Wednesday, 28 January 2009

Toowoomba "the Garden City"

Toowoomba (nicknamed 'The Garden City') lies in South East Queensland, Australia. It has an urban population of 95,265 and the city boasts a university and cathedral. It is Australia's second largest non-coastal city.
Toowoomba's colonial history traces back to 1816 when English botanist and explorer Allan Cunningham arrived in Australia from Brazil and in June 1827 discovered 16,000 km² of rich farming and grazing land bordered on the east by the Great Dividing Range and situated 160km west of the settlement of Moreton Bay. Thirteen years later when George and Patrick Leslie established Toolburra Station 90km south-west of Toowoomba the first settlers arrived on the Downs and established a township of bark-slab shops called The Springs which was soon renamed Drayton.
Towards the end of the 1840s Drayton had grown to the point where it had its own newspaper, general store, trading post and the Royal Bull's Head Inn, (which was built by William Horton and still stands today). By 1858 Toowoomba was continuing to grow and had a population of 700; three hotels and many shops. In 1860 a new municipality was proclaimed.
From our perspective, Toowoomba had a very neat town, with a fine collection of well preserved old buildings and some beautiful parkland and rose gardens. Well named, 'the Garden City'.
It was here that we saw our first Queensland Bottle Tree. More luxuriously foliated than the Baobob tree but with the same chubby shape.
There was obviously an event involving 'hi-boy' vehicles. There were several in evidence. We spotted this one parked near to our motel.
The climate in Toowoomba is far more temperate than anywhere to the east. The reason is that the city (Australia's largest inland city) lies upon the Great Dividing Range. This made for beautiful cool evenings and a wonderful panoramic view from the picnic viewing point.
Another claim to fame for Toowoomba is the museum to Cobb and Co. This company's name will pop up repeatedly throughout our trip as they were the main line of communication for mail, packages and people from the 1850s through to mid-1920s. There was a TV series in the early 60s starring Peter Graves as Christopher Cobb - I remember it, but most of you will be too young to do so.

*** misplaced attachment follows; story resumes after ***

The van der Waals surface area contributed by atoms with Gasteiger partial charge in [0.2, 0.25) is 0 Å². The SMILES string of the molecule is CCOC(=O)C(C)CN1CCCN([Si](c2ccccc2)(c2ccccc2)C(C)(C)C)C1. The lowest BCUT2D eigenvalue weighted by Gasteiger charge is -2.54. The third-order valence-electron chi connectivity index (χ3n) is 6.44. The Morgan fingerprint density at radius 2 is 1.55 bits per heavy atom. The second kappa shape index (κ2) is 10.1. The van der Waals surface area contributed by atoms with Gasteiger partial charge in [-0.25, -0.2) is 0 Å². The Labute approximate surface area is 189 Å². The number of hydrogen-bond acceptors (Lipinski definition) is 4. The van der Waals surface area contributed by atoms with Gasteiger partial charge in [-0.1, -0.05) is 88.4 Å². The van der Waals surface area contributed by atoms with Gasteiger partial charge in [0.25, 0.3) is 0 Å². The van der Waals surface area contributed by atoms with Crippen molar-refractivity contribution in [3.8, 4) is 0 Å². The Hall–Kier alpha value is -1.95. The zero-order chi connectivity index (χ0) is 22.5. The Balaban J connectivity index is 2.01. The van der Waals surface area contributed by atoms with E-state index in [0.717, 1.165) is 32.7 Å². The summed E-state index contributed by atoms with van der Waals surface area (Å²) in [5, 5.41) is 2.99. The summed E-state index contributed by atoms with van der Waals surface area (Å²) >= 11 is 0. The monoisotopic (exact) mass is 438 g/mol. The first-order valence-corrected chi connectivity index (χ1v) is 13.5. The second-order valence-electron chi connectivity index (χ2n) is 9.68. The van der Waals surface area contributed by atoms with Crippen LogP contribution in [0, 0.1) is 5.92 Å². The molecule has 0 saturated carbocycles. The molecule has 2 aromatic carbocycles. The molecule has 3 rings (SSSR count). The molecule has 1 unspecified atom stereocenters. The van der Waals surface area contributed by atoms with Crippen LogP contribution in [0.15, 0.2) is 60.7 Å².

Ironically Toowoomba does feature a great deal in the history of Cobb and Co. But it does have some of the best restored coaches from the famous company and many that are just representative of the era. We spent a happy morning there browsing the exhibits and chatting to the friendly staff. A few of the exhibits were fun. We particularly liked this one showing an advertisement for canned mountain air. "The contents will retain their beneficial properties indefinitely if the open tin is left in as clean airy place".
Finally the museum were displaying a collection of hand made "shoes as art". This wonderful collection was the work of Jackie Orme Ward and Adrian Lockwood of the Pendragon Boot Company.

In the town we were particularly attracted to just a few places and the photographs follow:
The Art Deco theatre.

A small park containing indiginous sculpture.
A sale area for windmill pumps.

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